WDC requested support from Community and Public Health (C&PH) to perform an integrated assessment. This report evaluates the approach taken by Community and Public Health to assist the Waimakariri District Council with this impact assessment.

Active and public transport infrastructure: a public health perspective [4.41MB PDF]

Date of Publication: May 2016 – revised Feburary 2017

This literature review provides public health unit staff, planners and decision makers with an overview of transport planning principles and a summary of the key infrastructure initiatives (and their application, including retrofitting) that help to provide a safe, healthy and efficient active and public transport network.

2016 Reports

Associations between urban characteristics and non-communicable diseases: Rapid evidence review [1.73MB PDF]

Date of Publication: October 2016

Non-communicable diseases (NCDs) are the leading cause of health loss in Aotearoa New Zealand, and contribute to significant inequities. There is substantial opportunity for NCD prevention through effective population health interventions, as many of the risk factors for NCDs are modifiable. The physical (natural and built) and social environment are determinants of health with the potential to impact health and equity through influencing behaviour and safety. Creating urban environments that support health will impact a large number of people, given most of our population lives in urban areas.

Evaluation of a well-being campaign following a natural disaster in Christchurch, New Zealand

Date of Publication: August 2016 in the International Journal of Mental Health Promotion

The All Right? campaign was developed as an over-arching mental health promotion campaign following the 2010-2011 earthquake sequence (Christchurch, New Zealand). To our knowledge this campaign is unique in promoting population wide psychosocial well-being following a disaster.

The campaign has achieved a wide reach within the affected population and high levels of agreement from those surveyed who were aware of the campaign that the messages were helpful. Success factors included: strong relationships between key agencies prior to a disaster, local research to inform the use of appropriate language for translating evidence based well-being messages into a local setting, not being marketed as a government message whilst maintaining strong relationships with key agencies.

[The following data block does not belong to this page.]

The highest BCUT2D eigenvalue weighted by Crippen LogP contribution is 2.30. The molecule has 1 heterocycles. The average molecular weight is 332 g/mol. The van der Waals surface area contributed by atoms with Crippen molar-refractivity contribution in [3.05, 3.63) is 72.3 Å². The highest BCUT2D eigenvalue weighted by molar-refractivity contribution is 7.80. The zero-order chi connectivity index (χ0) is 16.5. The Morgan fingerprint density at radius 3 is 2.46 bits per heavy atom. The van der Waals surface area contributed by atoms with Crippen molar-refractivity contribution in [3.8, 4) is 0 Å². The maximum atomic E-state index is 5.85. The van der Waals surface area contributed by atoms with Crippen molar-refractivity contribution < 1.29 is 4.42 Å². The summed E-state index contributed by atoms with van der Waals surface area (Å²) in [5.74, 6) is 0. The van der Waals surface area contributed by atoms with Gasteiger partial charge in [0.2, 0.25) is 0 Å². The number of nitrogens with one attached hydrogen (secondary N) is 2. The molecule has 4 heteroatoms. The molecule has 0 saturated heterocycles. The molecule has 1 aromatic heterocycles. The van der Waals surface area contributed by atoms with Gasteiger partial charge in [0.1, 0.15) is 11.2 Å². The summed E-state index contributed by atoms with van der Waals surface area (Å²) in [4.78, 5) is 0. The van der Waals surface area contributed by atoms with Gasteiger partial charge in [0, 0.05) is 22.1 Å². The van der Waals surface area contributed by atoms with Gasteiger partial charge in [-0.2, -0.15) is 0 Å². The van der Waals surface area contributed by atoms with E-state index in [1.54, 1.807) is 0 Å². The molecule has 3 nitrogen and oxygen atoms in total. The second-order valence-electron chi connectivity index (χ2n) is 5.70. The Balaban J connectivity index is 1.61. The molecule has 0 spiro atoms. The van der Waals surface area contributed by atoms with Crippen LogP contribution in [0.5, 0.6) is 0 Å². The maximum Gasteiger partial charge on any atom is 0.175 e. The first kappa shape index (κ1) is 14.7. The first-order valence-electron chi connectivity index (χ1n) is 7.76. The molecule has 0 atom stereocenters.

In addition to the mass appeal of the All Right? campaign, targeted campaigns from the inception would have been beneficial, in particular to reach Māori and Pacific communities. As a result of the evaluation findings, this more specifically focused messaging has been developed.

Evaluation of the adoption and implementation of the Christchurch City Council smokefree social housing policy [2.53Mb PDF]

Date of Publication: April 2016

This process evaluation presents findings on the merit, worth, importance and implementation of the Christchurch City Council’s social housing smokefree policy — to inform the future refinement of the programme and to inform the development and implementation of similar partnership-based (Health in All Policies) initiatives.

Third-hand tobacco smoke exposure and implications for public health: A background paper [683Kb PDF]

Date of Publication: January 2016

The negative health effects of smoking and second-hand smoke (SHS) are well established. However the concept of third-hand tobacco smoke (THS) is an emerging area of interest in public health.

While THS is invisible in contrast to active smoking and SHS, it also leads to involuntary exposure to tobacco smoke products. This background paper provides a brief summary of current evidence relating to THS exposure and its implications for public health.


For more information on the work of the Public Health Analysts or to provide feedback, contact:

Colleen Moore
Ph: +64 3 378 6777
Fax: +64 3 379 6125

Healthspace: a new online health data website

Healthspace is an online visualisation tool for health-related data in New Zealand – developed by Massey University’s Environmental Health Indicators (EHI) team.

Healthspace includes data, maps and profiles of more than 20 different health-related topics such as:

  • alcohol related harm;
  • cancer rates;
  • hospital use;
  • notifiable diseases; and
  • census information.

Users can subscribe to be updated when new information is posted – making it a valuable resource for everyone from students to policy makers.

Page last updated: 05/07/2018